This one sure has been a long time coming. Delay after delay for T.I.’s post-prison album King Uncaged gave way to another arrest, and it wasn’t hard to imagine that the material from that record wouldn’t be seeing the light of day anytime soon: King Recaged? That wasn’t going far. Toss T.I. off his throne and back into a cell with a dejected looking tiger and you have No Mercy.
Uncaged was to feature triumphant material (as shown by some strong singles that sadly are reduced to bonus track status here), and so when Clifford Harris was suddenly inspired to record a bunch of rants, it was pretty much inevitable that this album would sound rushed. It’s too bad: with his last two albums T.I. was at risk of becoming that woe is me celebrity that people would rapidly tire of. Uncaged would have been a breath of fresh air, whereas this…well, what is this, exactly?
To dismiss it as entirely self-pitying excess as some critics are doing would be unfair. T.I.’s found more of a focus here than he’s had in years. Whereas the ranting on Paper Trail couldn’t really be sympathized with (you bought guns from a government employee… sorry?) a year long sentence for a drug charge is stupid. Not to suggest celebrities should be given free reign to do anything, but…they are. The likes of Lindsay Lohan and Paris Hilton go to jail for all of ten seconds for similar crimes. Of course, Lindsay Lohan has never faced federal charges, but think too much and you’ll undo this album’s flawed logic. The record more or less operates along the following line of thinking:
a) The system is broken, designed to fuck over the common man, and the common African American man in particular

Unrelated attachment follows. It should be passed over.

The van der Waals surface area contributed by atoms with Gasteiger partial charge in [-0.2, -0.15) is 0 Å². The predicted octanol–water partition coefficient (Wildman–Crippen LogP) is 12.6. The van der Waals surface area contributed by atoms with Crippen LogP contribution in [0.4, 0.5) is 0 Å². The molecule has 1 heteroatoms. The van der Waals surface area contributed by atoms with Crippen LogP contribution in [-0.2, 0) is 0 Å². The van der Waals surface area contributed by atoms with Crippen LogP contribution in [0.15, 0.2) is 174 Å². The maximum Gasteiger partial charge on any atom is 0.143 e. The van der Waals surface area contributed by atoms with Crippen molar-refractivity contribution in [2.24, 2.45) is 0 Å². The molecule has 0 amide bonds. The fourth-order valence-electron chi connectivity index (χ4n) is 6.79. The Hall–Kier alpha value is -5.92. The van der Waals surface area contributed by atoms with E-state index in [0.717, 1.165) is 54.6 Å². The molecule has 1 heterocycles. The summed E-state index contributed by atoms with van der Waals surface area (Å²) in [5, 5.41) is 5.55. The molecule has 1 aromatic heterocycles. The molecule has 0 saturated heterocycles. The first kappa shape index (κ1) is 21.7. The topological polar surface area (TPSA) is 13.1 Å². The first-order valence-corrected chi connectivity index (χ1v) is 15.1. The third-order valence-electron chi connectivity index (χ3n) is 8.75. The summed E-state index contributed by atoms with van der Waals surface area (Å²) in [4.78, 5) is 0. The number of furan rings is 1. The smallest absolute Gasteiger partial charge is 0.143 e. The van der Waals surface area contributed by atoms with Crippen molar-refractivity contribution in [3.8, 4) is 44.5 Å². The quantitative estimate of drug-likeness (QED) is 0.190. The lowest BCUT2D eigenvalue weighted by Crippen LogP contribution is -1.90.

b) T.I., is an African American, but far from common, and hence the public is unable to regard his plight from a fair perspective
This allows for both material more “conscious” than mainstream rap has seen in some time and for those overly dramatic T.I. cuts that were seeping out of Paper Trail. Among the highlights are a furious Kanye verse on album opener “Welcome to the World” and “How Life Changed”, which finds T.I. simply reflecting rather than justifying, talking about his early criminal history (can’t you just see it now: T.I. released only to be taken back in for stealing a Millennium – you heard it here!), boasting a Scarface verse to boot. The album’s top heavy, and its finest moments come when T.I.’s able to look past himself, whether it be to attack the legal or education system.
The rest is frustratingly mixed: a collaboration with Eminem on “All She Wrote” is appropriately epic, but the two don’t seem to have figured out much of a theme, as the track meanders bitterly nowhere: it’s great to hear the two together at the top of their game, but you’ll scratch your head as to why Clifford’s rapping about the game while Em makes hot dog jokes. Many of the chorus guests detract from the record: The-Dream’s grandiose hook is so painful that it damages what are actually among T.I.’s better verses found here. The same goes for Chris Brown’s tepid chorus on the single “Get Back Up.” Then there’s the terrible: you’ll wonder how Pharrell possibly thought it was a good plan to repeat the word “Amazing” 2,000 times on his appearance, and “Lay Me Down” is a halfassed party track tossed in right before the album’s epic conclusion, hopelessly out of place.
So finally, it comes down to “Castle Walls,” which epitomizes the album nearly perfectly. It’s “Dead and Gone” Part 2, with Christina Aguilera replacing Justin Timberlake, and it may actually work better. However, looking past T.I.’s nearly convincing argument, it’s clear that he considers himself the victim. It all comes down to a line he spits: “When ya rich nobody give a shit,” and what T.I. needs to realize is that clearly people do, otherwise his career would never have lasted. Then, all that remains is for him to decide whether he feels strongly enough to care as much as we do.
Plugging away since 1999, The National finally hit mainstream success with the release of their 2010 album High Violet. Of course, this entailed their first world tour, but in the new documentary Mistaken For Strangers, it’s only the backdrop for the relationship between lead singer Matt Berninger and his younger brother Tom, who had no idea that these short videos he was shooting would turn into a public document of their troubled, if still loving brotherhood.
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We talk with Yvonne Ambree and Jesse Barnes of Take Berlin about some of the records which influenced the recording of their debut EP, Lionize.
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